‘I felt lost’: Flames’ Oliver Kylington sheds light on his mental-health battle

Calgary Flames defenceman Oliver Kylington participates in practice on Jan. 22, 2024. (Calgary Flames)

NEW YORK — The story behind Oliver Kylington’s year-and-a-half battle back to the NHL is one of trauma and betrayal.

And it will be told.

When he’s ready. 

And while he’s not there yet, in a quiet, one-on-one chat he offered up a glimpse of where he was during the depths of a mental health break that saw him miss last season and the first half of this one.

“I felt confused because there was a big betrayal — that’s how everything was,” said the soft-spoken Calgary Flames defenceman.

“I felt lost. I felt that I didn’t trust anyone, really.”

It was two summers ago when Kylington knew he needed help, and got plenty of it to pull him through a period in which he openly admitted he wasn’t sure he’d ever return to hockey.

“The thing with trauma is that you can’t hide behind it,” explained the 26-year-old Swede.

“You can’t take a pill for it. You can’t just think it will disappear. You have to accept what’s happened and understand that you have to live with it the rest of your life, and that’s OK.

“We all have problems and stuff happens to us, and I think when it does, you have to confront it. You can’t hide behind it or try to run away from it because it will haunt you till you die.”

He, for a time, was hiding from it.

“I didn’t know how to deal with it,” he said.

“I don’t think people have the knowledge to deal with emotions, sometimes. I think society is afraid of that in ways where negative emotions are not OK to be shared, you know? That’s completely the opposite, I would say.”

Confronting it is one thing, speaking publicly about it is quite another, which is why he needs more time to process where he’s at and when it might make sense to summon the courage to tell his tale.

“I’ve been thinking about that, and I think at a certain point of time I’ll share my story because I think it’ll give a lot of people understanding, and it could maybe help other people in their future and their stories,” said Kylington, who knows that although he’s certainly not obligated to open up about his painful, intensely private journey, he is of the belief it can lead to positive change.

“I’m not 100 per cent sure about being a spokesperson or being a face in that field, per se, but I think that’s an important thing to sum up my journey and what I’ve been going through. It could be something that’s healing for me, but also something that could really help others.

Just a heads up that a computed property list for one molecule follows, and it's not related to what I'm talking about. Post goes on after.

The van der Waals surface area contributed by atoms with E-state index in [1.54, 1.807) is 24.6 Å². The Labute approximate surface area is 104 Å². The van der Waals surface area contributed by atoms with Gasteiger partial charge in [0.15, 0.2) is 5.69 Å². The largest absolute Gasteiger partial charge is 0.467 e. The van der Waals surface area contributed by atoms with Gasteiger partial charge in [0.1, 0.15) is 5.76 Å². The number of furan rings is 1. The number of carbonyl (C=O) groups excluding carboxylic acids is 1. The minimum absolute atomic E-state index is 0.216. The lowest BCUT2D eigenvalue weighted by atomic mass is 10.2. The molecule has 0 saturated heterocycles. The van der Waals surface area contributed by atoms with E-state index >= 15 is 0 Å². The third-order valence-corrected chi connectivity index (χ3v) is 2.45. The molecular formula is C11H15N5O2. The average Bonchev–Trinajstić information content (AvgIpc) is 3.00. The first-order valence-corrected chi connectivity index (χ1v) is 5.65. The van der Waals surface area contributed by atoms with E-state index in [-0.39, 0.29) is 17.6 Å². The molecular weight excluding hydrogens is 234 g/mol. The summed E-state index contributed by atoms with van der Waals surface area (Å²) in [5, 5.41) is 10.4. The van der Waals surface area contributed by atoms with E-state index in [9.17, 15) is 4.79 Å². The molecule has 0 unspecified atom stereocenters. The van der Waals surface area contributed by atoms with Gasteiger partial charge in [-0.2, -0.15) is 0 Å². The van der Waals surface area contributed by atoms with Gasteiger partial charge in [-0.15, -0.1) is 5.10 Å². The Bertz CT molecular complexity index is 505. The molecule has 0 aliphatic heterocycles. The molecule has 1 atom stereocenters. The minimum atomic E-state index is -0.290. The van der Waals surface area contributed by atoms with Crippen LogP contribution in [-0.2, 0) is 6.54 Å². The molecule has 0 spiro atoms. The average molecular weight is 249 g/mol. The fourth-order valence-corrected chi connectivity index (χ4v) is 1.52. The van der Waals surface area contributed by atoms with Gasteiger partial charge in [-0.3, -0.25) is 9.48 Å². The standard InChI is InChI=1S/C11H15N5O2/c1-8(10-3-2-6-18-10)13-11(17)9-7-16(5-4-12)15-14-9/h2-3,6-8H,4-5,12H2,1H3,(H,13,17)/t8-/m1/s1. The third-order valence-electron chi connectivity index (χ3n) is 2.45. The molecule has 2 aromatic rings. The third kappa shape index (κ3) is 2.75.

“When the time is there, I will do it.”

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Since his return to the lineup on Jan. 25, Kylington has expressed endless gratitude to teammates, the organization and so many others for their ongoing support, love and compassion.  

He is still working with mental-health professionals, who continue to arm him with tools necessary as he enters new stages of healing.

“Yeah, I think that’s just important in general,” he said.

“I’m very thankful for that, that I created that space for myself to learn and to understand how to put words on feelings. 

“I didn’t have the knowledge on that before. So, really understanding a lot about yourself and that process, I’m thankful to understand more about myself, and understanding about personalities in general.”

In his six games this season, Kylington has yet to show many of the flashes that helped net him 31 points and a plus-34 two seasons ago.

Understandable, as he’s being eased in on the third pairing with Brayden Pachal, and been asked to keep his game simple while averaging five minutes less per game than the 18 minutes he used to log.

“It’ll come, I’m not stressing out,” said the slick-skating Kylington, who has no points and seven shots to his credit.

“I think the coaches and I have a plan. 

“I feel like I’m progressing the right way. I know that there’s more to get out of me and I feel like I’m taking steps every game.

“I obviously know that there’s more, but in general I feel pretty comfortable with my game right now.”

More importantly, he’s more comfortable with his life.

“It’s been good to be back,” he said.

“Obviously, the first two games there was a lot of excitement and a lot of emotions, but I felt like everything’s been settling a little bit and I think the guys just made it easier for me to come back and feel as at home as possible.

“I feel like the transition in general has been very natural, and I feel like I’m at myself hockey-wise.”

Stay tuned for more on his life.

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